Anti-government protests continue in Pakistan

At least three killed and 300 injured as anti-government protesters clash with police near PM's residence in Islamabad.

Last updated: 31 Aug 2014 10:29
Islamabad - At least three people have killed and more than 300 others have been injured as police clashed with thousands of anti-government protesters in the Pakistani capital, as the country’s political crisis turned violent outside the Prime Minister’s official residence.
By Sunday morning sporadic clashes were continuing between police in riot gear and a few hundred protesters, as thousands more lay on the grass and slept.
Several vehicles stood torched and hundreds of tear gas canisters lay strewn on the ground on Islamabad's Constitution Avenue following more than 12 hours of battle.
The clashes broke out on Saturday night after thousands of supporters of opposition leaders Tahir-ul-Qadri and Imran Khan attempted to remove a barricade as they approached the PM’s residence.
Police fired rubber bullets and tear gas at the protesters, some of whom fought back with wooden batons, while others threw stones and the occasional firebomb in the heart of Islamabad’s high-security "red zone".
The police came and fired directly on us and on others in the crowd.
Muhammad Imran, a Qadri supporter.
By 3:00am local time on Sunday morning (22:00 GMT on Saturday), protesters had used vehicles to break down the boundary fence around the National Assembly and were occupying the building’s grounds.
"We left to occupy the area outside the PM house in a peaceful way," said Muhammad Imran, 25, a Qadri supporter who suffered five rubber bullet wounds. "The police came and fired directly on us and on others in the crowd."
At least 25 police personnel were also injured in the clashes.
"When we fired tear gas to disperse them, they started throwing rocks at us," said Shakeel Ahmed, a 45-year-old police officer whose leg was injured by a thrown rock. "It was so intense that I had to run away."
Supporters of Khan and Qadri have been holding a sit-in near the parliament since August 14 call for the resignation of the prime minister, Nawaz Sharif over alleged vote rigging.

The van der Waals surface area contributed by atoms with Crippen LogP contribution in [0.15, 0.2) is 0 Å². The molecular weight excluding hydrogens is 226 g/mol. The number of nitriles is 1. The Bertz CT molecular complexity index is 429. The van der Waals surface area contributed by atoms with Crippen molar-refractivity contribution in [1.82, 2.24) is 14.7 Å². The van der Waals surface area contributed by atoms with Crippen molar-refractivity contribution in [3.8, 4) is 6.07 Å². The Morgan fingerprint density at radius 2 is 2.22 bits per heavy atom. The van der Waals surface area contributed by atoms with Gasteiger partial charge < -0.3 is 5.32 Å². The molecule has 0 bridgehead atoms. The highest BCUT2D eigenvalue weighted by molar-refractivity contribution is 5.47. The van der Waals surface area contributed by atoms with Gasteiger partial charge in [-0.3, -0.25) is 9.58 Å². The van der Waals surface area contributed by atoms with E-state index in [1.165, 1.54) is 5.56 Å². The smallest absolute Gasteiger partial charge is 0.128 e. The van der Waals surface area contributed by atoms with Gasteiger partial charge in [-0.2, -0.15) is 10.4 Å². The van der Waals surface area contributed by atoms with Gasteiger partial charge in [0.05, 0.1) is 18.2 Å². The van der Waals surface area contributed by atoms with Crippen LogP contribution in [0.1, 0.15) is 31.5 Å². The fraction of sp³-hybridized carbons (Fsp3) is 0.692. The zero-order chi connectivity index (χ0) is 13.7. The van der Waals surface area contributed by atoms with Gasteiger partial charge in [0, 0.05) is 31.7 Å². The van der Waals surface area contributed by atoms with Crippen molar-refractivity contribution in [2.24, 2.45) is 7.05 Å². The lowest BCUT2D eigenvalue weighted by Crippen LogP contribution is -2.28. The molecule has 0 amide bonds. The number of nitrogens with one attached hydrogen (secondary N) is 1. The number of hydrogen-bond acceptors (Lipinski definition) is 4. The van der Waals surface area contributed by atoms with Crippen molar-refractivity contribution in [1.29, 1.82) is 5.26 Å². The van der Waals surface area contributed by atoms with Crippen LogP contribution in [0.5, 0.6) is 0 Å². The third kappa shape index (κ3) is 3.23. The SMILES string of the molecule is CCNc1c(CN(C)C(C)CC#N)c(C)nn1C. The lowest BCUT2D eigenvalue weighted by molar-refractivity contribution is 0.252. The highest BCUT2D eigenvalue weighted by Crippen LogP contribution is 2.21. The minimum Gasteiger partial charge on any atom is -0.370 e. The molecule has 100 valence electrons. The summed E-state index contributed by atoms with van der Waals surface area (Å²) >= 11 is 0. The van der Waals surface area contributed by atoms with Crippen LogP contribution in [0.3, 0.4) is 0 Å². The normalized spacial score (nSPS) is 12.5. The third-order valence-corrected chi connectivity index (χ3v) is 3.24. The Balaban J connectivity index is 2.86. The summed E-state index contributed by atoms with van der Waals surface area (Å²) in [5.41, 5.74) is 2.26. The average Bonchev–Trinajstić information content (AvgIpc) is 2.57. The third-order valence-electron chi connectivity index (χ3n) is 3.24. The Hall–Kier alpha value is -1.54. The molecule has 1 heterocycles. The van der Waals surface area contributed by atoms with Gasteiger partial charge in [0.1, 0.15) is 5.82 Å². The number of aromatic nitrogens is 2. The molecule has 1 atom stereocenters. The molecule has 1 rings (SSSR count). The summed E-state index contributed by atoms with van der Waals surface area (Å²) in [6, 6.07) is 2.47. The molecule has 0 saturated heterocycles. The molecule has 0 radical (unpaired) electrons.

Earlier on Friday, talks between government negotiators and teams from both Khan’s Pakistan Tehreek-e-Insaf (PTI) and Qadri’s Pakistan Awami Tehreek (PAT) broke down, as several earlier rounds had.
On Thursday the military, which has ruled the country for roughly half of its 67 years of independence, stepped into the crisis, assuming a "mediation role" between the protesters and government
Khan alleges vote rigging in the 2013 general election which Nawaz Sharif’s PML-N party swept to power.
Qadri, meanwhile, wants a "national government" of technocrats and bureaucrats, who would then draft a new constitution and system of governance for the country.
"There is no question of resignation by Nawaz Sharif, nor any member from the government," read a statement released by the PM’s office earlier on Saturday.
Sharif is not present at the official residence in Islamabad, preferring to stay at his home in Lahore, where he normally resides.
Tear gas cannister wrappers litter the floor in Islamabad [Asad Hashim]

In the wake of Saturday’s violence, the government maintained its defiant tone.
"The government will protect the buildings of state institutions. […] We will not negotiate with a gun to our head,” said Khwaja Asif, the country’s defence minister and a senior PML-N figure, while speaking to local media.
Shortly after the violence began, Khan, who remained at the protest site, called on his supporters to continue their move towards the PM’s residence.
Speaking to Al Jazeera from inside his vehicle at the protest site, Qadri confirmed that "negotiations are over".
“That’s why we decided to move towards the PM house and do a sit-in and then you can see how they rained down rubber bullets and tear gas on us.”
A security source, meanwhile, confirmed to Al Jazeera that the army had been deployed to protect certain government buildings, but that they were not currently engaging protesters.